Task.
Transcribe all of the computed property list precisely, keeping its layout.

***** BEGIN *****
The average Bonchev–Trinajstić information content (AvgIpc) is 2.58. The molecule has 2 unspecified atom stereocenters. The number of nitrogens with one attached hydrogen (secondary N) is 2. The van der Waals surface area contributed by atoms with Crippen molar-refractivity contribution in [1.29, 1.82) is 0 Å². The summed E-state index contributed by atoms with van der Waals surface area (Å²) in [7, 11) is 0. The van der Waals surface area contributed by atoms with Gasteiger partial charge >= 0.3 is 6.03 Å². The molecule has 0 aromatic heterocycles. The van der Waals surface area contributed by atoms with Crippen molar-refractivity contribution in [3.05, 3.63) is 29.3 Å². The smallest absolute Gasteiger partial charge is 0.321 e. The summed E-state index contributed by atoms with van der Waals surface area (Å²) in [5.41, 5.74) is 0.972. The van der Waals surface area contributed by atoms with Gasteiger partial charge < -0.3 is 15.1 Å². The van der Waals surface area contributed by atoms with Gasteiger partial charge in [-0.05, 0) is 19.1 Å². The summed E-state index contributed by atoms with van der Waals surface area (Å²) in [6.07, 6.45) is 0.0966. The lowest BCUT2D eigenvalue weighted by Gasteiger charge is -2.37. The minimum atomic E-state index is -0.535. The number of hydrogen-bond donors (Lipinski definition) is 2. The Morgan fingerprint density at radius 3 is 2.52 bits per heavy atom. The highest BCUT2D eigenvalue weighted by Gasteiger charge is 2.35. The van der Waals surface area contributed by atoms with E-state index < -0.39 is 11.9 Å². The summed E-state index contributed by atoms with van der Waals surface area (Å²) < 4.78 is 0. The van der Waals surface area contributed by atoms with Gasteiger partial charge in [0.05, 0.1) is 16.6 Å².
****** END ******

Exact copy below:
The average Bonchev–Trinajstić information content (AvgIpc) is 2.58. The molecule has 2 unspecified atom stereocenters. The number of nitrogens with one attached hydrogen (secondary N) is 2. The van der Waals surface area contributed by atoms with Crippen molar-refractivity contribution in [1.29, 1.82) is 0 Å². The summed E-state index contributed by atoms with van der Waals surface area (Å²) in [7, 11) is 0. The van der Waals surface area contributed by atoms with Gasteiger partial charge >= 0.3 is 6.03 Å². The molecule has 0 aromatic heterocycles. The van der Waals surface area contributed by atoms with Crippen molar-refractivity contribution in [3.05, 3.63) is 29.3 Å². The smallest absolute Gasteiger partial charge is 0.321 e. The summed E-state index contributed by atoms with van der Waals surface area (Å²) in [5.41, 5.74) is 0.972. The van der Waals surface area contributed by atoms with Gasteiger partial charge < -0.3 is 15.1 Å². The van der Waals surface area contributed by atoms with Gasteiger partial charge in [-0.05, 0) is 19.1 Å². The summed E-state index contributed by atoms with van der Waals surface area (Å²) in [6.07, 6.45) is 0.0966. The lowest BCUT2D eigenvalue weighted by Gasteiger charge is -2.37. The minimum atomic E-state index is -0.535. The number of hydrogen-bond donors (Lipinski definition) is 2. The Morgan fingerprint density at radius 3 is 2.52 bits per heavy atom. The highest BCUT2D eigenvalue weighted by Gasteiger charge is 2.35. The van der Waals surface area contributed by atoms with E-state index < -0.39 is 11.9 Å². The summed E-state index contributed by atoms with van der Waals surface area (Å²) < 4.78 is 0. The van der Waals surface area contributed by atoms with Gasteiger partial charge in [0.05, 0.1) is 16.6 Å².